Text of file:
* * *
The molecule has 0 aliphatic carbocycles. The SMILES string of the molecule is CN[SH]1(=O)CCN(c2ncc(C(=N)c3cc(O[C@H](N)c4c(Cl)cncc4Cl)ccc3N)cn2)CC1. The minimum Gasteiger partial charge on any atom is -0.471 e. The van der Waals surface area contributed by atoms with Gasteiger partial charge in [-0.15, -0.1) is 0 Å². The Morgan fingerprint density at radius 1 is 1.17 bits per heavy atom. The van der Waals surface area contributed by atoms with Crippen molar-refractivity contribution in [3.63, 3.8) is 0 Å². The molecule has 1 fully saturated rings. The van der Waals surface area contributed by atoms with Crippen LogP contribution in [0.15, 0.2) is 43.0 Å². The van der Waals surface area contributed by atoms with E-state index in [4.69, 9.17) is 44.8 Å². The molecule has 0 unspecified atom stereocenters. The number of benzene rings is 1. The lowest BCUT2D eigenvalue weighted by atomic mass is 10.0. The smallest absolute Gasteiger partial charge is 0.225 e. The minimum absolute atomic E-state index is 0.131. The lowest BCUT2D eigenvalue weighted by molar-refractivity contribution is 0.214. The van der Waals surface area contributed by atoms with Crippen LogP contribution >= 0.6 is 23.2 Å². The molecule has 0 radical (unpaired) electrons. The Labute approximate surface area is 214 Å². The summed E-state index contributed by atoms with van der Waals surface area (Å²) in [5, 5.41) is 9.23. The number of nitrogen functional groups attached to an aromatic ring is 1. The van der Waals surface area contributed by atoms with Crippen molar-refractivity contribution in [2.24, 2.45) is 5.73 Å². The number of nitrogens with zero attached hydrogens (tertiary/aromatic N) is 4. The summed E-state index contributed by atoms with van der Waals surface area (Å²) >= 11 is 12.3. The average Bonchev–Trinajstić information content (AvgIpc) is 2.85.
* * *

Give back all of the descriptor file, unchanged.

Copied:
The molecule has 0 aliphatic carbocycles. The SMILES string of the molecule is CN[SH]1(=O)CCN(c2ncc(C(=N)c3cc(O[C@H](N)c4c(Cl)cncc4Cl)ccc3N)cn2)CC1. The minimum Gasteiger partial charge on any atom is -0.471 e. The van der Waals surface area contributed by atoms with Gasteiger partial charge in [-0.15, -0.1) is 0 Å². The Morgan fingerprint density at radius 1 is 1.17 bits per heavy atom. The van der Waals surface area contributed by atoms with Crippen molar-refractivity contribution in [3.63, 3.8) is 0 Å². The molecule has 1 fully saturated rings. The van der Waals surface area contributed by atoms with Crippen LogP contribution in [0.15, 0.2) is 43.0 Å². The van der Waals surface area contributed by atoms with E-state index in [4.69, 9.17) is 44.8 Å². The molecule has 0 unspecified atom stereocenters. The number of benzene rings is 1. The lowest BCUT2D eigenvalue weighted by atomic mass is 10.0. The smallest absolute Gasteiger partial charge is 0.225 e. The minimum absolute atomic E-state index is 0.131. The lowest BCUT2D eigenvalue weighted by molar-refractivity contribution is 0.214. The van der Waals surface area contributed by atoms with Crippen LogP contribution >= 0.6 is 23.2 Å². The molecule has 0 radical (unpaired) electrons. The Labute approximate surface area is 214 Å². The summed E-state index contributed by atoms with van der Waals surface area (Å²) in [5, 5.41) is 9.23. The number of nitrogen functional groups attached to an aromatic ring is 1. The van der Waals surface area contributed by atoms with Crippen molar-refractivity contribution in [2.24, 2.45) is 5.73 Å². The number of nitrogens with zero attached hydrogens (tertiary/aromatic N) is 4. The summed E-state index contributed by atoms with van der Waals surface area (Å²) >= 11 is 12.3. The average Bonchev–Trinajstić information content (AvgIpc) is 2.85.